JD WILKES WITH THE LEGENDARY SHACK SHAKERS UNPLUGGED!
A sense of place has long permeated the music of J.D. Wilkes. He’s a native of Paducah, Kentucky, a city located at the confluence of various rivers and cultures — an area where musical variety is in the air and in the blood memory of its people. “Of course, there’s bluegrass and hillbilly songs, but also blues, jazz, old time fiddle music, jug band music, even swamp rock,” says Wilkes. “It’s a great intersection there. I think I epitomize that in the way that I write and perform.”
Wilkes’ solo debut, Fire Dream, represents the apotheoses of that vision: a hillbilly-gypsy epic, it’s an album of art damaged cabaret music, leavened by Latin rhythms and high lonesome hollers. Call it boho bluegrass — maybe what Tom Waits would sound like if he were a Kentucky Colonel (a title that Wilkes happens to hold).
Proving a compelling firebrand of American roots music during his two decades leading experimental rockabilly group Legendary Shack Shakers, Wilkes has a resume and passions that extend far and wide. A visual artist, filmmaker and author, he’s served as a session player for Merle Haggard, helped soundtrack HBO's True Blood, penned a pair of books (The Vine That Ate the South and Barn Dances and Jamborees Across Kentucky) and worked as an ethnomusicologist without portfolio, documenting the dying hillbilly culture of Kentucky.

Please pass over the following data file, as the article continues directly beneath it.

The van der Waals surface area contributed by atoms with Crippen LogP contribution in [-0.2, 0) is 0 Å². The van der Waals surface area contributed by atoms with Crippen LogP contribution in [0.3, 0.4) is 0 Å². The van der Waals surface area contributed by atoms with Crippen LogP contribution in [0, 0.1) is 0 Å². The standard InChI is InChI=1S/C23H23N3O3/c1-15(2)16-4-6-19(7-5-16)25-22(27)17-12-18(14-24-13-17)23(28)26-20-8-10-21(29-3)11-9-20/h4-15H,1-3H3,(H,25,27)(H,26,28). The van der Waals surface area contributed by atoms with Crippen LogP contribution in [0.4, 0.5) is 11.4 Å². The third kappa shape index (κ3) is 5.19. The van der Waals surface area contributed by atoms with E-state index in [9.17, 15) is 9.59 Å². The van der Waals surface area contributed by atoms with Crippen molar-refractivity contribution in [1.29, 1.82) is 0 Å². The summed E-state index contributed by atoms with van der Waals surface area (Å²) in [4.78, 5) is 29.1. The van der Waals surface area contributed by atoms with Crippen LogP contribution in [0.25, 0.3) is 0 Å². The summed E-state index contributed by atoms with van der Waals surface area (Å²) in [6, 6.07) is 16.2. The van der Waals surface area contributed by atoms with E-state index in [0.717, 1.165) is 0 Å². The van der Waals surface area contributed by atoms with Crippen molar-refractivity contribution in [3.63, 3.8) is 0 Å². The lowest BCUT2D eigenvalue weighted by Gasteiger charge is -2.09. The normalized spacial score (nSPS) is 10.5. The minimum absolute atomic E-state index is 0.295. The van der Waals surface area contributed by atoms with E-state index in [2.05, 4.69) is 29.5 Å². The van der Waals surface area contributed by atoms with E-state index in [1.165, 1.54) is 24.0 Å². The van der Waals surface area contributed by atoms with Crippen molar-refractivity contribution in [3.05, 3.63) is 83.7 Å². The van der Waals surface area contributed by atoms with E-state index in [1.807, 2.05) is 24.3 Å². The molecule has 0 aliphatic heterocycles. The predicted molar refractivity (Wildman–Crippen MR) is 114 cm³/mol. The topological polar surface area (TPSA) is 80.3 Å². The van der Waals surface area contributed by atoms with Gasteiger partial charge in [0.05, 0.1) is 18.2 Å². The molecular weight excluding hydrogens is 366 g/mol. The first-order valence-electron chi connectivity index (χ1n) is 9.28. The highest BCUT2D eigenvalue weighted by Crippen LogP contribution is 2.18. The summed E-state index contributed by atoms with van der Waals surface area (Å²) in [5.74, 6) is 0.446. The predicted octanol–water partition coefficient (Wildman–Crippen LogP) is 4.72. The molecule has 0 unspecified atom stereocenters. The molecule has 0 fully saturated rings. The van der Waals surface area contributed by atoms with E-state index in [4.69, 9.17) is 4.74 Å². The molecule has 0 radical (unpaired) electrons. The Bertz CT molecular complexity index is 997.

The Shack Shakers don’t do murder ballads, they do murder boogies. The Shack shakers play fried country rock and roll and they take the stage with an energy and passion that runs circles around all but the most earnest of hardcore bands. They dip into the darker reaches of American music only to further sully songs of murder and mayhem with a brush dipped in poison..or blood.
The Shack Shakers combine all that is scary and fun about the South (sideshows, folklore and murder ballads) and combine them in an adrenaline-fueled, super-human display of rock and roll heroism.
For the past twenty years, Chuck Mead has been at the forefront of what has come to be known as Americana Music. Raised in Lawrence, Kansas, Chuck has been a professional musician since the age of 13 playing in his parents country band and then leading several roots rock outfits in the midwest most notably the Homestead Grays. He landed on Nashville’s Lower Broadway in 1993 where he co-founded the famed ‘90s Alternative Country quintet BR5-49. The band’s seven albums, three Grammy nominations and the Country Music Association Award for Best Overseas Touring Act of 1997 built an indelible bridge between authentic American Roots music and millions of fans worldwide. Chuck has also co-produced popular tribute albums to Johnny Cash and Waylon Jennings, guest-lectured at Vanderbilt University, and became a staff writer at one of Nashville’s top song publishers. In 2008, he was the Musical Director/Supervisor for the Broadway/West End musical Million Dollar Quartet (which broke the record in Chicago for longest running musical) and acted in the same capacity for the CMT television show Sun Records producing all the re-recordings of classic rock n roll, country, and blues. He has released three solo works starting in 2009 with his acclaimed solo debut album, Journeyman’s Wager on the Grassy Knoll Records label, and continues tour clubs, concert halls and international Rock, Country and Rockabilly festivals